The Mezquita’s architectural uniqueness and importance lies in the fact that, structurally speaking, it was a revolutionary building for its time. Earlier major Islamic buildings such as the Dome of the Rock in Jerusalem and the Great Mosque in Damascus placed an emphasis on verticality, but the Mezquita was intended as a democratically horizontal and simple space, where the spirit could be free to roam and communicate easily with God – a kind of glorious refinement of the original simple Islamic prayer space (usually the open yard of a desert home).

 


Men prayed side by side on the argamasa, a floor made of compact, reddish slaked lime and sand. A flat roof, decorated with gold and multi-coloured motifs, was supported by striped arches suggestive of a forest of date palms. The arches rested on, eventually, 1293 columns (of which 856 remain today). The Patio de los Naranjos, where the ablution fountains gurgled with water, was the oasis.

Al-Hakim II in the 960s lengthened the naves of the prayer hall, creating a new qiblah wall (indicating the direction of Mecca) and mihrab (prayer niche) at the south end. The mihrab and maksura are the most beautifully and intricately decorated parts of the whole mosque. Inside the mihrab, a single block of white marble sculpted into the shape of a scallop shell, a symbol of the Quran forms the dome that amplified the voice of the imam (the person who leads Islamic worship services) throughout the mosque. The arches of the maksura are the mosque’s most intricate and sophisticated, forming a forest of interwoven, lavishly decorated horseshoe shapes. Equally attractive are the maksura’s skylit domes, decorated with star-patterned stone vaulting.

Following the Christian conquest of Córdoba in 1236, the Mezquita was used as a cathedral but remained largely unaltered for nearly three centuries. But in the 16th century King Carlos I gave the cathedral authorities permission to rip out the centre of the Mezquita in order to construct the Capilla Mayor (the main altar area) and Coro (choir).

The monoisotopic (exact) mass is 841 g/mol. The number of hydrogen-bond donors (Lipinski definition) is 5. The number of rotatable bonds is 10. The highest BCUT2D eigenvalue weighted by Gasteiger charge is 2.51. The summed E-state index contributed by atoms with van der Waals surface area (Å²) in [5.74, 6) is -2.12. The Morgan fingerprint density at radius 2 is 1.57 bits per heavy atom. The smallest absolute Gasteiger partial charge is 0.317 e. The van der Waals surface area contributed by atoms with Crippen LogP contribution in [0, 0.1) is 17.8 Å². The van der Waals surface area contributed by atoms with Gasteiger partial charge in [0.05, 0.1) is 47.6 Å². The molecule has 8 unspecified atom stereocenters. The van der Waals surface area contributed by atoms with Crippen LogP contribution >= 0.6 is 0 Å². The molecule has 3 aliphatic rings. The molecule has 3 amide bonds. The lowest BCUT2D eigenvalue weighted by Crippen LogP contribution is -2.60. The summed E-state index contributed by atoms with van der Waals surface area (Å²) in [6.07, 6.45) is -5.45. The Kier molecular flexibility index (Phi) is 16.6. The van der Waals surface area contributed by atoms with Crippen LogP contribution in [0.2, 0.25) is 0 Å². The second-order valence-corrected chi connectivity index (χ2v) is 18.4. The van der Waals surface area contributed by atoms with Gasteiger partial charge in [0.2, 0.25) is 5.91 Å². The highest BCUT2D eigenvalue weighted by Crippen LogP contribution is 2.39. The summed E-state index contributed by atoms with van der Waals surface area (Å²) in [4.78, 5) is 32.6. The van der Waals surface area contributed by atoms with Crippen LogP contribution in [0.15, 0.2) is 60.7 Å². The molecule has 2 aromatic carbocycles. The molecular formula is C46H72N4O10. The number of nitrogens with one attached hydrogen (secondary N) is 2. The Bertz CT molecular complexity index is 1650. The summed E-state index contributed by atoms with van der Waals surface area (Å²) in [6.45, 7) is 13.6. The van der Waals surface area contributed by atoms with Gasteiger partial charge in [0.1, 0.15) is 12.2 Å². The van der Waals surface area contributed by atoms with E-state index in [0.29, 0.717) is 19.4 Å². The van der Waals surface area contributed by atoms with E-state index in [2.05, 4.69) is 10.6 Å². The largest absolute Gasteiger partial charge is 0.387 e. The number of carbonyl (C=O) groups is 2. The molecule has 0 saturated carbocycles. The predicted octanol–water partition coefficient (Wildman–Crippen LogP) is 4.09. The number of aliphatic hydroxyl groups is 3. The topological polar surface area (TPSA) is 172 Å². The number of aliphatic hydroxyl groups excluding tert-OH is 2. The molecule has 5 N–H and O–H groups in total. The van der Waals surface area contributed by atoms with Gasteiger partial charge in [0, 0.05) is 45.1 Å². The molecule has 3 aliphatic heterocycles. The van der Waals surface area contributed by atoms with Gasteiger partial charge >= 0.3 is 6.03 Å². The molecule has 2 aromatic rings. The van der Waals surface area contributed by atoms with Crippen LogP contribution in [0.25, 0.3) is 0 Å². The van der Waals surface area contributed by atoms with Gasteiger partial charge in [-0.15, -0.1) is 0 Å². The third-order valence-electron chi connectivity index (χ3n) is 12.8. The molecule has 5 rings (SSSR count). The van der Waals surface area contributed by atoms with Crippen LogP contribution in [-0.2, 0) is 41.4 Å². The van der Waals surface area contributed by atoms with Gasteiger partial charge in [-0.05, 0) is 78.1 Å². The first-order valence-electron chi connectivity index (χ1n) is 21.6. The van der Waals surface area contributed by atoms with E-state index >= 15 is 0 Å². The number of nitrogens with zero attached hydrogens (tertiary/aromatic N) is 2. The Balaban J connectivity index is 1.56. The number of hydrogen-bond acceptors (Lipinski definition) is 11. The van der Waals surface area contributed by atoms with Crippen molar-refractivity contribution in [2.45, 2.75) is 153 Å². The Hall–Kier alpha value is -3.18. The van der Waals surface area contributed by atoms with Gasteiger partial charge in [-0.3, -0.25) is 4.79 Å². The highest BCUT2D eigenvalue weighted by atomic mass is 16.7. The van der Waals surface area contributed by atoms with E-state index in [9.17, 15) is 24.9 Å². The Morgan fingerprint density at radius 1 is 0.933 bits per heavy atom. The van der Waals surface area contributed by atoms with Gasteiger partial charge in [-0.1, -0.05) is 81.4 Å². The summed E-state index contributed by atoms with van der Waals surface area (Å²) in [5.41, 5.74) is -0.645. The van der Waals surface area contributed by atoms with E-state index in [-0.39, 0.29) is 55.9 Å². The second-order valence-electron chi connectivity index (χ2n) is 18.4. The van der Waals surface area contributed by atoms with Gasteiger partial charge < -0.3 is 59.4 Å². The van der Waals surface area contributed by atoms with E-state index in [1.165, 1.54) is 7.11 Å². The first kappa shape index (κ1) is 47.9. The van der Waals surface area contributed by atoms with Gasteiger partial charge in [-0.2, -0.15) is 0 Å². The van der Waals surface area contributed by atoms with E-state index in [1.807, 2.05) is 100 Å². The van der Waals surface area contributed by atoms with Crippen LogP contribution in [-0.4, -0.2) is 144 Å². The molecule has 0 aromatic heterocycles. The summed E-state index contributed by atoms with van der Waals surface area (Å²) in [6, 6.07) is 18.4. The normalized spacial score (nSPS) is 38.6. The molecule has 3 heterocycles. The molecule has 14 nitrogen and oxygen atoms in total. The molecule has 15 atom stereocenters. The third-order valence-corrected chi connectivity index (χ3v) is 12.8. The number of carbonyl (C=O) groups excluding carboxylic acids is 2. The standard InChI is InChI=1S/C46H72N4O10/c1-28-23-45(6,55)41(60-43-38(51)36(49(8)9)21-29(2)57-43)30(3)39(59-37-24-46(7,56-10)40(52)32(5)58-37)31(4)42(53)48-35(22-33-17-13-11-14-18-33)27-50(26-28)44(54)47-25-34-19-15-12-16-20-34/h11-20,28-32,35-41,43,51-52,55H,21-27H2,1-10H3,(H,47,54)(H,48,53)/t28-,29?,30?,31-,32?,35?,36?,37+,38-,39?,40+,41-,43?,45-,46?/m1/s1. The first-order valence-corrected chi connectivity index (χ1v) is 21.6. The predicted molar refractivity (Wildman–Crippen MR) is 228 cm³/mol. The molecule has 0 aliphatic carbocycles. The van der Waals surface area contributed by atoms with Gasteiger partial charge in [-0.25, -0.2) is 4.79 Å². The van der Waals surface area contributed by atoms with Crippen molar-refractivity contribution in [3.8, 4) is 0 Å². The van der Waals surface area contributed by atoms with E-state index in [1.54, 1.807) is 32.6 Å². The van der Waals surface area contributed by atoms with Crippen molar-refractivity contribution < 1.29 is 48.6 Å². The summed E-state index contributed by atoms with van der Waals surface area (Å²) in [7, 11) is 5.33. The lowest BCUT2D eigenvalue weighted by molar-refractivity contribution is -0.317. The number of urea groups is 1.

Legend has it that when the king saw the result he was horrified, exclaiming: “You have destroyed something that was unique in the world.” The cathedral took nearly 250 years to complete (1523–1766) and thus exhibits a range of architectural fashions, from plateresque and late Renaissance to extravagant Spanish baroque. Mass is celebrated in the central cathedral daily.

Spain was purged of its Arab-Islamic-Moor past, but Alhambra, the biggest mosque complex in Europe, survived in Granada. However, perhaps, of far greater interest is the more twisted testament to history — the Mezquita-Catedral de Cordoba. It was declared a World Heritage site by UNESCO in 1984 and in 2014, as a Site of Outstanding Universal Value.

The juxtaposition of Christian imagery and Moorish arches struck me as wild, yet somewhat sensible. The number of Moorish mosques destroyed in Spain is large. At least the Christians who built this bizarre section left the rest of the structure intact. Of course this also brings to mind the religious, cultural and political reverberations...but this is not the place to reflect on those of then and of today. The focus is more on the sensitivity of the cultural heritage, the importance of the legacy received and efforts in preserving it.